I’ve been in Uganda since late January, ostensibly working on a development project for Bikes Not Bombs (see my previous article introducing the project HERE). However, owing to circumstances beyond our control, we have yet to train any mechanics or put a single bike on the ground: the container holding all of our bikes, parts and tools has been delayed by over 2 months, languishing at sea and in congested ports in the Persian Gulf.
An example of the local full suspension bike in Amuru, Uganda. Dual coils, no damper.
The delay has allowed us to hammer out details and create a solid foundation here in Amuru, but I won’t lie: it’s sometimes tricky finding productive ways to fill the time. The recent arrival of a skilled volunteer, Miguel Gothers-Reyes from Boston, allowed us to get started on a cool mini-project: we are fabricating bicycle ambulance prototypes that are slated for evaluative and destructive testing by village health workers over the next few months. However, especially in the cooler mornings and evenings, we’ve been left with collective energy to burn and not much to do.
One of our new extended wheelbase bicycle ambulance prototypes, which the village health workers will do their best to destroy over the next few months.
One prospect for activity and engagement – receiving a small farming plot adjacent to our digs at the health centre – seemed like it might offer a welcome diversion. But with the consistent rains and cooler temperatures that will make farming viable still a month off, it seemed like the plot would, at least in the short term, be nothing more than an ever-present physical reminder of the many mounting delays we were facing… Unless it could be put to some alternative/interim use?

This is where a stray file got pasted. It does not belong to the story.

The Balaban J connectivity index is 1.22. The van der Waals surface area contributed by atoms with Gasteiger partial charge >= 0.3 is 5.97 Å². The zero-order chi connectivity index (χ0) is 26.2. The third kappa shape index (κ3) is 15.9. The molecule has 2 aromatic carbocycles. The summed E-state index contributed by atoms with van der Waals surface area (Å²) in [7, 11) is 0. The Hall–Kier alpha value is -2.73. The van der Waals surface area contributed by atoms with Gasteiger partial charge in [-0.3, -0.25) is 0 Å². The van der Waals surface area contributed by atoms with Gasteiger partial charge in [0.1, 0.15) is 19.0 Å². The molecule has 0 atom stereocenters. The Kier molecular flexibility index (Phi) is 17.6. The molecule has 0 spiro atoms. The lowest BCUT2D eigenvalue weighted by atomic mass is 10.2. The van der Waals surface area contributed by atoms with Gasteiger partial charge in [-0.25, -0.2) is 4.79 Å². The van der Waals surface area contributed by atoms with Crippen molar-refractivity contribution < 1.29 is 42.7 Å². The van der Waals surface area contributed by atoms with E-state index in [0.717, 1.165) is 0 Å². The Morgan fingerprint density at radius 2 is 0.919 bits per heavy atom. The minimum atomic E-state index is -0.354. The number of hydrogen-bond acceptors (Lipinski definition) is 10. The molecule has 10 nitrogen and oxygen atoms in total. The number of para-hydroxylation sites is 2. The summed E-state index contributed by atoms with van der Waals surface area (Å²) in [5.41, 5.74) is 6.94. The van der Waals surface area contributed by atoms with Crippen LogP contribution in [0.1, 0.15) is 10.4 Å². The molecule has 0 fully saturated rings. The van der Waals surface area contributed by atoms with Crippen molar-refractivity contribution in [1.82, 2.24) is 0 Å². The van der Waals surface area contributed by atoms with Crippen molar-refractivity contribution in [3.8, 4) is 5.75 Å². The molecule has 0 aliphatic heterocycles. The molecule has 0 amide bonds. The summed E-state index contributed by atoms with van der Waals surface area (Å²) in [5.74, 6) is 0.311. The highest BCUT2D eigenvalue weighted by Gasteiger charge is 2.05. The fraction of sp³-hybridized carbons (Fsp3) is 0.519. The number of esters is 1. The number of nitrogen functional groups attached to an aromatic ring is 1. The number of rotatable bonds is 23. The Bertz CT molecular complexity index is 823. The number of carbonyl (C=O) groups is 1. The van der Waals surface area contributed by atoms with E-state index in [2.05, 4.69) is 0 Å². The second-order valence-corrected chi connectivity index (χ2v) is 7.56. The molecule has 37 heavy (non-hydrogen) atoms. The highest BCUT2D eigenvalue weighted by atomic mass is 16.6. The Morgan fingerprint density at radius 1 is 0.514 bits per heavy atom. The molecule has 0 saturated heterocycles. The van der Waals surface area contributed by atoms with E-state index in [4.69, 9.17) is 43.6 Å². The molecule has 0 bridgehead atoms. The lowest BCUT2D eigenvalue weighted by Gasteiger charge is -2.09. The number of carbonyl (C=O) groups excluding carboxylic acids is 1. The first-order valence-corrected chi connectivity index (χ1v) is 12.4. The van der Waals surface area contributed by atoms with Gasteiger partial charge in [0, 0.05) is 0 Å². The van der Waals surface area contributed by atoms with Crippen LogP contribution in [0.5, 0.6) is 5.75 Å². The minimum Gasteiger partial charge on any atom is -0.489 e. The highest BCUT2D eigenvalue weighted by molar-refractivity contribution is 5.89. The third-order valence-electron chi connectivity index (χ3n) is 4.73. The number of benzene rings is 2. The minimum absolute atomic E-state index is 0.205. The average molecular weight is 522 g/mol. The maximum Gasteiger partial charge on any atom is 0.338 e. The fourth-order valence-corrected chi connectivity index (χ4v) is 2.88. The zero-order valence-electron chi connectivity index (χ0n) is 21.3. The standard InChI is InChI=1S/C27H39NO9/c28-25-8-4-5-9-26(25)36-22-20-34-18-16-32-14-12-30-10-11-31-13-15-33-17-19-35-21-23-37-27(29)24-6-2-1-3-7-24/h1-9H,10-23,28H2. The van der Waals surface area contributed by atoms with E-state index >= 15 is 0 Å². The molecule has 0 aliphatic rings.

If working with city engineers and planners in the Metro Vancouver area has taught me anything, it is that there exists an almost religious faith that investing in cycling infrastructure will magically cause bicycles to appear. Determined to test this theory, I spent some of our precious bandwidth snooping around Lee McCormack’s website pumptracknation.com; did we have the resources locally necessary to construct a pumptrack? Unfortnately I couldn’t purchase a copy of Pump Track Nation online – apparently simply logging in from sub-Saharan Africa is cause enough for Paypal to suspend your account; who knew? – but a quick email appeal to Lee generated a sympathetic response and a free copy of the e-book, and we were off!
Our enthusiastic volunteers get to work with the local go-to farming implement, the long-handled hoe.
We had the area required to build the track: a gently graded dirt field that contained a fair amount of endemic dirt, assuming we were willing to dig it out. We had a few of the local go-to farming implement – the long handled hoe – but no useful shovels. I also suspected that we had access to a willing volunteer labour force: the local kids loved riding my son’s bike around, but already seemed to be getting bored with the available riding facilities. We didn’t have any experience building a pumptrack – or anything much out of soil, to be honest – and Lee’s book, though high on stoke, is actually a bit light on practical basic advice. But as I’ve mentioned we had plenty of time on our hands and a burning desire to ride something other than a road full of potholes. Hopefully it would be enough.
Sachaa is clearly excited to give the new rollers a try, but we were so far missing the key ingredient of water.
I banged out the first set of rollers solo one Saturday morning before breakfast. By that evening they’d been packed down and an initial berm built. The following day curiosity got the better of our young onlookers, who started stomping on the rollers, digging out lines and hauling bricks; by the end of the weekend a basic loop had been constructed. Over the next few days we shaped and modified things a bit, but the track was still too dry and soft to be test-ridden so we were basically building blind. And then mother nature decided to lend a hand.